This blog is part of a series for new boaters. To read more from the full article, see Boat Buying for Absolute Beginners, Part VI.
Even the smallest boat is a special possession that has unique storage needs — unlike golf clubs or tennis racquets, you can't just throw it in a closet until you need it.
Which type of storage you'll choose will depend upon the size of your boat, its intended purpose and the depth of your wallet.
Seasons will also dictate different storage needs. In summer, you want quick access to your boat so you can get in every possible minute of on-water fun. During the off season, your interests lie more in the security of the boat from both the winter elements and thieves or vandals.
What follow are some of the most common options for storing your boat during the summer.
Small-Boat Storage (Boats less than 20 feet long)
Upside-Down on the Round— Although it sounds crude, storing boats upside down is common around the world. The hull then becomes its own boathouse. Be sure to block the boat off the ground for plenty of air circulation. This type of storage works best for dinghies and other small boats.
Trailer— A boat on a trailer can be stored inside a garage or in your backyard. Obviously, some sort of cover is needed to keep rain, falling leaves and critters out of the boat. A boat on a trailer can also be moved to a fenced storage yard or stored inside a warehouse building.
Dry Rack— This method of storage uses a forklift truck to hoist boats into multi-story storage racks. Depending upon overall size, boats can be stacked three or four high using this method. The racks are normally inside a building to protect against precipitation and theft.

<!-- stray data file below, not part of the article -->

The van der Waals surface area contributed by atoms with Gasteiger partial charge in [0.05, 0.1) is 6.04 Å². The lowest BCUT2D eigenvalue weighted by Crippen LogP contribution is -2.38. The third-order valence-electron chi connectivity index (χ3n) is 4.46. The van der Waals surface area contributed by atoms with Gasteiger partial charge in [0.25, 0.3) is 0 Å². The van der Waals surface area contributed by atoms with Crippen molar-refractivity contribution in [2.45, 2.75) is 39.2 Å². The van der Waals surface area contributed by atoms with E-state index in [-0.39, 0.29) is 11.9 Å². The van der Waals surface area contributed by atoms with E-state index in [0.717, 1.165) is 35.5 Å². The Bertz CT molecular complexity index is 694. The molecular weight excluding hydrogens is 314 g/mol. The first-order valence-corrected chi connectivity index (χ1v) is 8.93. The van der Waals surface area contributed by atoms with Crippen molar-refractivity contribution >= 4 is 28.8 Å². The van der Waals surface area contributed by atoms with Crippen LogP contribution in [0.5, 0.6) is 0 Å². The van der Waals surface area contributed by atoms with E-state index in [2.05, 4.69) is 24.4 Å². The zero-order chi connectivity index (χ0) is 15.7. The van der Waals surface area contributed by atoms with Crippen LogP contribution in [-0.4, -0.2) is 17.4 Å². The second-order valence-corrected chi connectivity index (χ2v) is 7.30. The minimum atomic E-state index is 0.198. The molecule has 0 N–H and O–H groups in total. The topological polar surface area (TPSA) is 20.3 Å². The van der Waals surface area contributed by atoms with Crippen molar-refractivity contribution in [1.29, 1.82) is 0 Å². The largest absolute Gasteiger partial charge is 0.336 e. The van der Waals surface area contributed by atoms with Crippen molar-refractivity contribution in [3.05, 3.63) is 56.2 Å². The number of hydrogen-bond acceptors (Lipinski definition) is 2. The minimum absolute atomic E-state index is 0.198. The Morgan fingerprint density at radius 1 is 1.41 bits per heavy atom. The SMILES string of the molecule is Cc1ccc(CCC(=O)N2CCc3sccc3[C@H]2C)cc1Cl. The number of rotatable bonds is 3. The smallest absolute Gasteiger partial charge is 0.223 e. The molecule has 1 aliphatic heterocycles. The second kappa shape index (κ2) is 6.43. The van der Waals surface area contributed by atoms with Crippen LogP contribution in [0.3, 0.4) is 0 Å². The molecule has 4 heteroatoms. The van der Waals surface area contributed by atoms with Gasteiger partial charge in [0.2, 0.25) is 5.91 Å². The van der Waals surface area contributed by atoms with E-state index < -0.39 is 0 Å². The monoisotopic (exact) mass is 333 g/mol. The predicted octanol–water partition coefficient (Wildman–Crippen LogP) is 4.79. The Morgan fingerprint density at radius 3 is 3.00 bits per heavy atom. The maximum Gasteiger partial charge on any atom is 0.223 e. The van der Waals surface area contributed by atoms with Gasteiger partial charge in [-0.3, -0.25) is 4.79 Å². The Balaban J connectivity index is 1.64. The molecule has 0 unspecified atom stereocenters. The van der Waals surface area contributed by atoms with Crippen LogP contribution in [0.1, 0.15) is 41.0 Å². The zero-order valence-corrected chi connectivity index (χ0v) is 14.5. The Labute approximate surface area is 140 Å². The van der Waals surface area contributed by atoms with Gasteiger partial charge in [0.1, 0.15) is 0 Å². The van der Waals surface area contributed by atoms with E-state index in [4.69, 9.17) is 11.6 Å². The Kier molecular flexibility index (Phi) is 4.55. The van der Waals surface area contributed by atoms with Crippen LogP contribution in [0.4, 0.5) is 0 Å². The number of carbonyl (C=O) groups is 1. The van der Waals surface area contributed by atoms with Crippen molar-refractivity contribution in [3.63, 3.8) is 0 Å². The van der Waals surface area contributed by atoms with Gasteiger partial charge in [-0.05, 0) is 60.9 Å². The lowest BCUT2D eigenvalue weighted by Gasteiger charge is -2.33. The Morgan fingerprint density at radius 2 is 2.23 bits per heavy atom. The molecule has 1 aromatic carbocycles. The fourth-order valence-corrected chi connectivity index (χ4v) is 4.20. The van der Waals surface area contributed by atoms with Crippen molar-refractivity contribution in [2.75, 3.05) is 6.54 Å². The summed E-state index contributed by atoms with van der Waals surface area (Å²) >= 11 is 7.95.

Boat Lift— Boat owners lucky enough to have waterfront property often install equipment to pull their boats out of the water between trips. Boat-lift designs range from small derricks to what amount to floating dry docks.
Midsize-Boat Storage (Boats 20 to 32 feet long)
Trailer— Same as above. Boats up to 8 feet, 6 inches wide can be trailered during daylight hours in most states. In theory, this means boats up to 32 feet (and longer in the case of some high-performance deep-V boats) are trailerable. In practice, trailering generally is best suited for boats up to about 26 feet before the costs of tow vehicle and trailer make this option too expensive.
Dry Rack— Most dry-rack buildings are capable of storing boats up to 26 feet. However, there are some huge forklift trucks available that can lift boats more than 30 feet long. The limiting factor is height.
Wet Dock— A wet dock is called a “boat well” or “slip” in some parts of the country. Wet dockage allows you to get under way with a minimum of fuss.
Boat Lift— See above. It is possible to purchase lifts for boats 30 feet and longer.
Large-Boat Storage (More than 32 feet long)
Wet Dock— Most big boats must remain afloat between uses. It is impracticable to haul them out and then launch them again when the owner requests. Wet dockage allows the boat to be used as a cottage because most marinas have full electrical and water hookups. Many also provide telephone and cable TV service.